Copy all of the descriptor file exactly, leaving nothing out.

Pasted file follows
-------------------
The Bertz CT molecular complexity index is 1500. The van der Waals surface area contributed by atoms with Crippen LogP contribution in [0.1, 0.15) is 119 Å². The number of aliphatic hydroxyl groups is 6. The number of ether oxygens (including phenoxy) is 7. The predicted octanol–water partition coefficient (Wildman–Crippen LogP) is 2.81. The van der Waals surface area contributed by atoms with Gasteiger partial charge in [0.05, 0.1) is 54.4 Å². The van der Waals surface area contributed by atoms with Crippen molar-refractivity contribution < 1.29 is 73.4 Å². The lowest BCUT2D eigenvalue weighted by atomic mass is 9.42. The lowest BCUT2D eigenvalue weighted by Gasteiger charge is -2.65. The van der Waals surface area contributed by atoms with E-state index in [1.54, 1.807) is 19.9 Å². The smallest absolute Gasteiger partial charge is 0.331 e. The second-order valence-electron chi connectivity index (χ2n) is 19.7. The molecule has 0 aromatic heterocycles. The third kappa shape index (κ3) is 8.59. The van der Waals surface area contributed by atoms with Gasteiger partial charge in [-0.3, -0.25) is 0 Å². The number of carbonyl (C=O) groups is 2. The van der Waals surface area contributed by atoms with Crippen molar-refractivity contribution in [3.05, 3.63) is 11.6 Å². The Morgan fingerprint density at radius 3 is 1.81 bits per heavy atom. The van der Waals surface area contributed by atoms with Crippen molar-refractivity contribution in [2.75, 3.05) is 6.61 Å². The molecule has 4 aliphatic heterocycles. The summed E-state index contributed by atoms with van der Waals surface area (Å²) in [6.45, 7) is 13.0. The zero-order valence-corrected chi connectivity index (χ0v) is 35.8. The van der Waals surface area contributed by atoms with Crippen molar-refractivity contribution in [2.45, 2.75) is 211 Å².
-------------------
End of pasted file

The Bertz CT molecular complexity index is 1500. The van der Waals surface area contributed by atoms with Crippen LogP contribution in [0.1, 0.15) is 119 Å². The number of aliphatic hydroxyl groups is 6. The number of ether oxygens (including phenoxy) is 7. The predicted octanol–water partition coefficient (Wildman–Crippen LogP) is 2.81. The van der Waals surface area contributed by atoms with Gasteiger partial charge in [0.05, 0.1) is 54.4 Å². The van der Waals surface area contributed by atoms with Crippen molar-refractivity contribution < 1.29 is 73.4 Å². The lowest BCUT2D eigenvalue weighted by atomic mass is 9.42. The lowest BCUT2D eigenvalue weighted by Gasteiger charge is -2.65. The van der Waals surface area contributed by atoms with E-state index in [1.54, 1.807) is 19.9 Å². The smallest absolute Gasteiger partial charge is 0.331 e. The second-order valence-electron chi connectivity index (χ2n) is 19.7. The molecule has 0 aromatic heterocycles. The third kappa shape index (κ3) is 8.59. The van der Waals surface area contributed by atoms with Gasteiger partial charge in [-0.3, -0.25) is 0 Å². The number of carbonyl (C=O) groups is 2. The van der Waals surface area contributed by atoms with Crippen molar-refractivity contribution in [3.05, 3.63) is 11.6 Å². The Morgan fingerprint density at radius 3 is 1.81 bits per heavy atom. The van der Waals surface area contributed by atoms with Crippen molar-refractivity contribution in [2.75, 3.05) is 6.61 Å². The molecule has 4 aliphatic heterocycles. The summed E-state index contributed by atoms with van der Waals surface area (Å²) in [6.45, 7) is 13.0. The zero-order valence-corrected chi connectivity index (χ0v) is 35.8. The van der Waals surface area contributed by atoms with Crippen molar-refractivity contribution in [2.45, 2.75) is 211 Å².